Calves (Abigail Raley)

I imagine often I could be happy

every day. I could write to you and

lick the backs of postage stamps and

thank my lucky stars for many things

like electricity, power, heat, 

strawberries, summertime in a pasture

on the face of the world, sweet

little walks through the center of the road

when the deer are chewing on the neighbors’ 

lawns, but mostly my charitable ankles, 

which I have heard

are perfect, as they are not cankles

which is, in fact, a sign of someone that

should be less than happy, due to the 

aforementioned condition of the ankles, 

the c representing the calf, which, doubled

would make two cankles, that is, two shins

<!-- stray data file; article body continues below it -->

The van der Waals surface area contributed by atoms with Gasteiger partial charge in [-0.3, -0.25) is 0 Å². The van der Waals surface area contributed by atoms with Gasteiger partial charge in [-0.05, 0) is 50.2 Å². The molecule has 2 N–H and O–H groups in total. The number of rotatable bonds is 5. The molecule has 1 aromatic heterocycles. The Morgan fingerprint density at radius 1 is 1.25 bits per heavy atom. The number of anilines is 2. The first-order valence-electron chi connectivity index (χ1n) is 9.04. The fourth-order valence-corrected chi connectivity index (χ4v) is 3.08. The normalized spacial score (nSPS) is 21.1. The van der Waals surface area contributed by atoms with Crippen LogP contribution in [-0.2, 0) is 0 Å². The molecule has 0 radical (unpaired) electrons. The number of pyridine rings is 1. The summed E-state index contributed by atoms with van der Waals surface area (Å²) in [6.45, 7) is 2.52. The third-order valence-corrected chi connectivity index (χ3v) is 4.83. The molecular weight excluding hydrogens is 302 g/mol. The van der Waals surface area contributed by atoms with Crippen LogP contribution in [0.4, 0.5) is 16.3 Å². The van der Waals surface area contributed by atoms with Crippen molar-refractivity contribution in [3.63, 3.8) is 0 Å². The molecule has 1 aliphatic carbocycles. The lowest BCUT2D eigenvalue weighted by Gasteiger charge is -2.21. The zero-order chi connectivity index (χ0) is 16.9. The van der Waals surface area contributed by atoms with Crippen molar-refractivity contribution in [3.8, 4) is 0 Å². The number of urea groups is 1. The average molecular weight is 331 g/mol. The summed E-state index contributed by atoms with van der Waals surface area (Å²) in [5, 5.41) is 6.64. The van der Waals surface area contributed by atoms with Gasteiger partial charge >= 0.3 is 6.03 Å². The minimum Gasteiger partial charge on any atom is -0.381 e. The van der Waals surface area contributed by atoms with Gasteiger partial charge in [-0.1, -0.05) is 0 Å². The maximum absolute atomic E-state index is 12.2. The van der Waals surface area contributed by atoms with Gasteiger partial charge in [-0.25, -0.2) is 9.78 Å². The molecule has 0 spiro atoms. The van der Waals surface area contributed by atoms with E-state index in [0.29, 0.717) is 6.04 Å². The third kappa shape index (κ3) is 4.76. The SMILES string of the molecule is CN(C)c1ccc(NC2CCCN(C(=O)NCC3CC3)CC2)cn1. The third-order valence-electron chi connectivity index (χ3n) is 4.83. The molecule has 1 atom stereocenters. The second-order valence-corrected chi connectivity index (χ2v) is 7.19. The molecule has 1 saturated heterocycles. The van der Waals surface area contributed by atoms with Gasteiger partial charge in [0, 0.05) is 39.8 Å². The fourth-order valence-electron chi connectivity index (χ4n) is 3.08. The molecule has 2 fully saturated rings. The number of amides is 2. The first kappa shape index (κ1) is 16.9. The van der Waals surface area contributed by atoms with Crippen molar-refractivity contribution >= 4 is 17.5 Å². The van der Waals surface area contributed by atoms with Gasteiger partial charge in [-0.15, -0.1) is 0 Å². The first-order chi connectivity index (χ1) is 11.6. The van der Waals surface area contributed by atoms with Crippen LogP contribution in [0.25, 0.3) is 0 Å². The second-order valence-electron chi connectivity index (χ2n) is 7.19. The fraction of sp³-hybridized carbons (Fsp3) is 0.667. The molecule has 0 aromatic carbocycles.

melting, collapsing, even, into the foot

or, rather, feet. Wait, how many feet?

Two feet? On two calves? No, four feet,

that is, rather, four feet

on four legs on two calves 

(eight feet/eight legs) trudging in

from where? The pasture? Eating strawberries?

No, those were the deer. No, the deer were

eating the lawns. I was eating strawberries

in a pasture alone. No, I was with you.

I was with you, in the pasture, eating strawberries

and you bit in, and juice dribbled down your chin

and I kissed it off. I was kissing you 

and it was summer and we were calves

without constellation under our only heaven

and you turned to me and said, first,

I have never loved you and I never will.


Abigail Raley (she/they) is a writer from Kentucky. She is currently an MFA poetry candidate at the University of Montana. 


image: Ashley Beresch. Check out more of her work on Instagram @ashleyberesch